SINGAPORE - Singapore has retained its position as the world's second safest city, after Tokyo, in the latest edition of the Economist Intelligence Unit's (EIU) Safe Cities Index (SCI).
The index, which ranks 60 countries across five continents, looks at more than 50 qualitative and quantitative indicators spread across four categories of security: digital, infrastructure, health and personal.
A total of 10 new indicators were added this year, including the existence and speed of emergency services, the existence of a disaster plan and the ability to defend infrastructure against cyber attacks.
The EIU said the ability of cities to bounce back from shocks or disasters defined their "resilience", which is increasingly a key component of urban safety.
This is the third time in three editions of the SCI - the centrepiece of a research project sponsored by NEC Corporation - that Singapore has come in second overall. The last two reports were published in 2015 and 2017.
The Republic did especially well in infrastructure and personal security, coming tops in both categories.
Singapore also ranked high in terms of digital security, finishing in second place. In terms of health security, it moved up from 13th in 2017 to eighth this year.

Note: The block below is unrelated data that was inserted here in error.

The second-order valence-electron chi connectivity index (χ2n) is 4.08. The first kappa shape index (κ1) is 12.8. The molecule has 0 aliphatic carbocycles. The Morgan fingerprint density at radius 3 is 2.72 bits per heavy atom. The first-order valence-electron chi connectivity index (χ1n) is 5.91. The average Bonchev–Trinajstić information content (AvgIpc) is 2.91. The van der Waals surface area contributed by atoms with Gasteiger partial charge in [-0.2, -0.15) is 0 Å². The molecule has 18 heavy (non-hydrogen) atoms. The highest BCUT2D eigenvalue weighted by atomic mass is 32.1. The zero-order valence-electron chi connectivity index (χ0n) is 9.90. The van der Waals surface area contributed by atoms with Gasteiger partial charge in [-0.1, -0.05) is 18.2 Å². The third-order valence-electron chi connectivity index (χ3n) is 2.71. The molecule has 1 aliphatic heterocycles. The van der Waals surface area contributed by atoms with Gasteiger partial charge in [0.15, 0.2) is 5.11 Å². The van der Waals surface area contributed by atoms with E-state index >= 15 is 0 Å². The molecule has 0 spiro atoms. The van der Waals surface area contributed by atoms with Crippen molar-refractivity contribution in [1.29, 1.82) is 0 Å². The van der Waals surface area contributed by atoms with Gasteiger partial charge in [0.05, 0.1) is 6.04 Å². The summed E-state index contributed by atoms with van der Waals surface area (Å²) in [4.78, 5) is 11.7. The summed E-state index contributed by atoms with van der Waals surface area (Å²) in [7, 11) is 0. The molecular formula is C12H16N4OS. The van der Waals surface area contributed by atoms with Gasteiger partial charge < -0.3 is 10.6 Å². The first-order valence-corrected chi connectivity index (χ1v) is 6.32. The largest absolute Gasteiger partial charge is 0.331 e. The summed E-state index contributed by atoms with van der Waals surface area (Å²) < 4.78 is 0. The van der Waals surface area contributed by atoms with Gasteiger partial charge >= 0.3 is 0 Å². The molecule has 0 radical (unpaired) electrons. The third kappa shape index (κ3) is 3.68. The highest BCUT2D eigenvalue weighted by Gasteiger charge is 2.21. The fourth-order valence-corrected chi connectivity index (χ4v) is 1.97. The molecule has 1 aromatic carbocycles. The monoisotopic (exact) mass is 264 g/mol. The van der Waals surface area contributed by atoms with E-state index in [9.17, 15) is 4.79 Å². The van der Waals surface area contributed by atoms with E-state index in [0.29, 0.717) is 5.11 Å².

Ms Naka Kondo, senior editor of the EIU and editor of the SCI 2019 report, said: "The research highlights how different types of safety are thoroughly intertwined - that it is rare to find a city with very good results in one safety pillar and lagging in others."
Six cities in the Asia Pacific moved into the top 10 in the index this year. Besides Tokyo, Singapore, and Osaka (third), they were Sydney (fifth), Seoul (eighth) and Melbourne (10th). Rounding out the list were Amsterdam (fourth), Toronto (sixth), Washington DC (seventh) and Copenhagen (which tied with Seoul for eighth).
Hong Kong dropped out of the top 10 and was placed at No. 20, although this had nothing to do with the ongoing protests in the territory, as the data used for the SCI was collated before the protests began.
Should the protests continue, they could impact the city's ranking in future. A spokesman for EIU told The Straits Times: "If there are sustained attacks on infrastructure, an ongoing increase in political instability, civil unrest or if relations between the police force and the community cannot be repaired, then it is likely that Hong Kong's score would fall."